Why Wait? Now is the Best Time to Get Your Mammogram
In a normal year, it can be difficult to prioritize your health. The pandemic has certainly added to the challenge, forcing many to delay mammograms and other important health screenings. Now is the time to get those back on your schedule.
Breast cancer incidence rates have been rising in recent years, with 1 in 8 women in the U.S. developing breast cancer in her lifetime. The good news is that breast cancer death rates are coming down, thanks to better screenings and more advanced treatments.
Getting regular mammograms, starting at age 40, is still the best way to catch the disease when it’s in the early stages and easier to treat. “The only proven method of reducing breast cancer deaths is mammography,” said David Chun, a board-certified, fellowship trained radiologist and section head of Breast Imaging at Holy Name Medical Center. “A mammogram is quick, it’s easy, and it can save your life.”
Holy Name was one of the first in the region to offer 3D mammography which provides the fastest and most accurate imaging today. A 3D mammogram captures multiple images – or slices – of the breast, creating a layered inspection that radiologists can review one thin slice at a time. It’s similar to turning the pages of a book. According to Dr. Chun, “A 3D mammogram can really make a difference in spotting hard-to-find cancers, especially for women who have dense breasts.”
Based on your family and medical history and the density of your breast tissue, you may need supplemental screening tools, such as breast ultrasound, to complement screening mammography.
Breast ultrasound uses high frequency sound waves to image the inside of your breast and has been shown to be a useful adjunct to mammography.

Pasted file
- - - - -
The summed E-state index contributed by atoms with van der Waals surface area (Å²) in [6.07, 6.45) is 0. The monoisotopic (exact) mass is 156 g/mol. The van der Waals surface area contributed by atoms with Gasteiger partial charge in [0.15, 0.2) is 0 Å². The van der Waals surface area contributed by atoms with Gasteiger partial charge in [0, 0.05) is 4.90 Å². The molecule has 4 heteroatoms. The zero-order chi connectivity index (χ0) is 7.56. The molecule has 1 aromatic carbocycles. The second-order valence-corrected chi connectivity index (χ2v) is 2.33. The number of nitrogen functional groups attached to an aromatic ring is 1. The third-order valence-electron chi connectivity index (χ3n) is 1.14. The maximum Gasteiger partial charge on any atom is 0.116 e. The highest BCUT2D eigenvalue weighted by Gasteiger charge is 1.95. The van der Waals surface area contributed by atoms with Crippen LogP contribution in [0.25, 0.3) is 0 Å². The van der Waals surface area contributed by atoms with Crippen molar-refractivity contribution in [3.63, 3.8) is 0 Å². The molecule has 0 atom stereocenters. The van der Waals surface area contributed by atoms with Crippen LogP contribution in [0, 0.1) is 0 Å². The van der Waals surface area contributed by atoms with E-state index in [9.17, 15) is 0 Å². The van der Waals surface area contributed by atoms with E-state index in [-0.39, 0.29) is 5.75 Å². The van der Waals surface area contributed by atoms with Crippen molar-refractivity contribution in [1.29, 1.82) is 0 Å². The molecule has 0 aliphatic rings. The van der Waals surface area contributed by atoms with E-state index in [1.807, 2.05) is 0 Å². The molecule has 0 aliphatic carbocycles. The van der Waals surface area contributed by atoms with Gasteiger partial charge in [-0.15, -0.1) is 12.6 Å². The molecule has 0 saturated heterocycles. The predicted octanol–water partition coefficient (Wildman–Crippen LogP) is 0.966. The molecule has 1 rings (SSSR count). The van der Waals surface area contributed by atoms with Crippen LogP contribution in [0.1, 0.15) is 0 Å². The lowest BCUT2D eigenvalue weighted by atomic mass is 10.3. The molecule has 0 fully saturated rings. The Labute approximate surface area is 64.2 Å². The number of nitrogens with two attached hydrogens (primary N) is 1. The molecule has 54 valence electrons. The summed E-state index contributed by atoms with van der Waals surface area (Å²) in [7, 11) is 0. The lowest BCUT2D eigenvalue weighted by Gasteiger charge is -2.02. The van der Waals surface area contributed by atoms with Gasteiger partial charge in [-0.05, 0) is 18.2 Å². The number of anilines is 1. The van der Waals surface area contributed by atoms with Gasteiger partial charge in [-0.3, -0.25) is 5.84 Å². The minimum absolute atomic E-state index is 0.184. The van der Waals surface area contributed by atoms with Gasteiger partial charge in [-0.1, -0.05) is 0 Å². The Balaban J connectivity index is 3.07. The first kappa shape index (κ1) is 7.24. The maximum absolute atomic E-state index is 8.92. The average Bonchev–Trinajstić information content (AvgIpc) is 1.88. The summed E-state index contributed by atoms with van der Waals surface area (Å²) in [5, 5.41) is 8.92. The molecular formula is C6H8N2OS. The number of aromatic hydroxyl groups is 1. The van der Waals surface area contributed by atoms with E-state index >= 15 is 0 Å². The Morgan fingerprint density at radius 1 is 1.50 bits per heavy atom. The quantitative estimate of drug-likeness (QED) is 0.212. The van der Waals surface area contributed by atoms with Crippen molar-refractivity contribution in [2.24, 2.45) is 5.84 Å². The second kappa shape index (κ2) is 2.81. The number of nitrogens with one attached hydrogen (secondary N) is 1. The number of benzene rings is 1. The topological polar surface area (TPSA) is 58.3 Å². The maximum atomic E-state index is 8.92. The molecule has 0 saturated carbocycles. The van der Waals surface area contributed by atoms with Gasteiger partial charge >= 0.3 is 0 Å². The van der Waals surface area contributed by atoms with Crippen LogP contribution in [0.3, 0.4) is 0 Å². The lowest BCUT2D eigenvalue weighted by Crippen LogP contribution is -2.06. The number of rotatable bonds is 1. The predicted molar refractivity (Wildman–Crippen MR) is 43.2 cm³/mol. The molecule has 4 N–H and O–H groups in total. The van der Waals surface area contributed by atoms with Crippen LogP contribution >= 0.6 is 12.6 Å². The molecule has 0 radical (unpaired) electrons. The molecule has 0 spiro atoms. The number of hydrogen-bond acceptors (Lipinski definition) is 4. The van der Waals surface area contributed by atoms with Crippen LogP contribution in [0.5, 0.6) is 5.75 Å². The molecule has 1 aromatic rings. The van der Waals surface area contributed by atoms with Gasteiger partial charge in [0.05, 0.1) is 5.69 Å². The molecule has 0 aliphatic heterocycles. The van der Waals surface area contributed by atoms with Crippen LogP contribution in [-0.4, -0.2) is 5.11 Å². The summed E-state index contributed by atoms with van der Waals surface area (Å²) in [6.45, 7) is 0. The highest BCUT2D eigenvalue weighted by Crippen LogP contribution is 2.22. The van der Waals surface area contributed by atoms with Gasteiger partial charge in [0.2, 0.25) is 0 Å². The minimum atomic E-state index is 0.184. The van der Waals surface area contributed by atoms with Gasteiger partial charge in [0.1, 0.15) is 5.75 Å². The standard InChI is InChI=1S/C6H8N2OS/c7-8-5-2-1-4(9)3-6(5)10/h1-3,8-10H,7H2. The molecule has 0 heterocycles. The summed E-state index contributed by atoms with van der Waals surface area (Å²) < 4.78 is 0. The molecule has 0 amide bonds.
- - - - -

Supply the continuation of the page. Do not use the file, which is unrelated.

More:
For women at higher risk of developing breast cancer, in addition to screening breast MRI, Holy Name offers Contrast Enhanced Mammography (CEM). Holy Name is the only institution in northern New Jersey offering this new modality. The patient receives an injection of iodine-based contrast (the same used for CT scans) and then special mammogram images are taken that can reveal areas of increased blood flow which can be associated with tumor development. CEM is similar to a breast MRI in accuracy, but faster and more comfortable.
These screening tools are only as good as the radiologists reading the images. When a breast radiologist is fellowship trained, it means they received advanced training in breast imaging and breast procedures. This means they are highly specialized breast experts and can understand the subtle differences in breast tissue that could indicate — or rule out — breast cancer. At Holy Name, you can feel comfortable knowing that all breast imaging is read by fellowship trained breast radiologists.
To make an appointment for a mammogram, or for more information, please call 201-833-7100 or visit HolyName.org/BreastCenter.
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